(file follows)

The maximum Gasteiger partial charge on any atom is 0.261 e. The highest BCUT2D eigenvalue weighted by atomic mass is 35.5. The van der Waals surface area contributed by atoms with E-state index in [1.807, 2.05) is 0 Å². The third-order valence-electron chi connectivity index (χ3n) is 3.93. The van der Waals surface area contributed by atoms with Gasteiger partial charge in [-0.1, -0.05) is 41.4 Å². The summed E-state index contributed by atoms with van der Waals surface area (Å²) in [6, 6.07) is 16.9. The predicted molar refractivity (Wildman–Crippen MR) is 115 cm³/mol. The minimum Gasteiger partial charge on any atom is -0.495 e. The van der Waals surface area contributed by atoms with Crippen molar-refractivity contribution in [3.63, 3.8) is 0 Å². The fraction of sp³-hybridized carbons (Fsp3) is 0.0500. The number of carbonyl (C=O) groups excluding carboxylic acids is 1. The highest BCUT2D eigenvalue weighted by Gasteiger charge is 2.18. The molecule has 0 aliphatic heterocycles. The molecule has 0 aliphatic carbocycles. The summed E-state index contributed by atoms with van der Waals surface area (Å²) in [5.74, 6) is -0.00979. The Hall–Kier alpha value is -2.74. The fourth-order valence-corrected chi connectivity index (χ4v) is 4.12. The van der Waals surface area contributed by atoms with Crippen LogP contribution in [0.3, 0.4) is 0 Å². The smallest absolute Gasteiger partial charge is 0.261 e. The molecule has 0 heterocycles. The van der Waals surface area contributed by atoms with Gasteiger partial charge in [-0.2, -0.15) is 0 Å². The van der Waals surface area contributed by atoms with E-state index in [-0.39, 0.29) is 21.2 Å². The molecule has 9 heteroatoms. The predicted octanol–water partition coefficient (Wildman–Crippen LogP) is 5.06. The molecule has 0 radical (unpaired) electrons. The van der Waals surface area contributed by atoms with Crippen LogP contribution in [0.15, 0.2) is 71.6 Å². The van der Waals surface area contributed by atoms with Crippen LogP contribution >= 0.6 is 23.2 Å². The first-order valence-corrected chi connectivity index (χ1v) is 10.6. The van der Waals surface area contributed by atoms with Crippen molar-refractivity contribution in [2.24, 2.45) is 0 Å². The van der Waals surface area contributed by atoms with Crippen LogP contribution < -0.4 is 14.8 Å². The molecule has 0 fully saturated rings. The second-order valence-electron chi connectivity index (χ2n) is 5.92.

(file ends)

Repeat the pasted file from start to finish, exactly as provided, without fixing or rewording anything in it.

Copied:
The maximum Gasteiger partial charge on any atom is 0.261 e. The highest BCUT2D eigenvalue weighted by atomic mass is 35.5. The van der Waals surface area contributed by atoms with E-state index in [1.807, 2.05) is 0 Å². The third-order valence-electron chi connectivity index (χ3n) is 3.93. The van der Waals surface area contributed by atoms with Gasteiger partial charge in [-0.1, -0.05) is 41.4 Å². The summed E-state index contributed by atoms with van der Waals surface area (Å²) in [6, 6.07) is 16.9. The predicted molar refractivity (Wildman–Crippen MR) is 115 cm³/mol. The minimum Gasteiger partial charge on any atom is -0.495 e. The van der Waals surface area contributed by atoms with Crippen molar-refractivity contribution in [3.63, 3.8) is 0 Å². The fraction of sp³-hybridized carbons (Fsp3) is 0.0500. The number of carbonyl (C=O) groups excluding carboxylic acids is 1. The highest BCUT2D eigenvalue weighted by Gasteiger charge is 2.18. The molecule has 0 aliphatic heterocycles. The molecule has 0 aliphatic carbocycles. The summed E-state index contributed by atoms with van der Waals surface area (Å²) in [5.74, 6) is -0.00979. The Hall–Kier alpha value is -2.74. The fourth-order valence-corrected chi connectivity index (χ4v) is 4.12. The van der Waals surface area contributed by atoms with Crippen LogP contribution in [0.3, 0.4) is 0 Å². The smallest absolute Gasteiger partial charge is 0.261 e. The molecule has 0 heterocycles. The van der Waals surface area contributed by atoms with Gasteiger partial charge in [-0.2, -0.15) is 0 Å². The van der Waals surface area contributed by atoms with E-state index in [-0.39, 0.29) is 21.2 Å². The molecule has 9 heteroatoms. The predicted octanol–water partition coefficient (Wildman–Crippen LogP) is 5.06. The molecule has 0 radical (unpaired) electrons. The van der Waals surface area contributed by atoms with Crippen LogP contribution in [0.15, 0.2) is 71.6 Å². The van der Waals surface area contributed by atoms with Crippen LogP contribution >= 0.6 is 23.2 Å². The first-order valence-corrected chi connectivity index (χ1v) is 10.6. The van der Waals surface area contributed by atoms with Crippen molar-refractivity contribution in [2.24, 2.45) is 0 Å². The van der Waals surface area contributed by atoms with Crippen LogP contribution < -0.4 is 14.8 Å². The molecule has 0 fully saturated rings. The second-order valence-electron chi connectivity index (χ2n) is 5.92.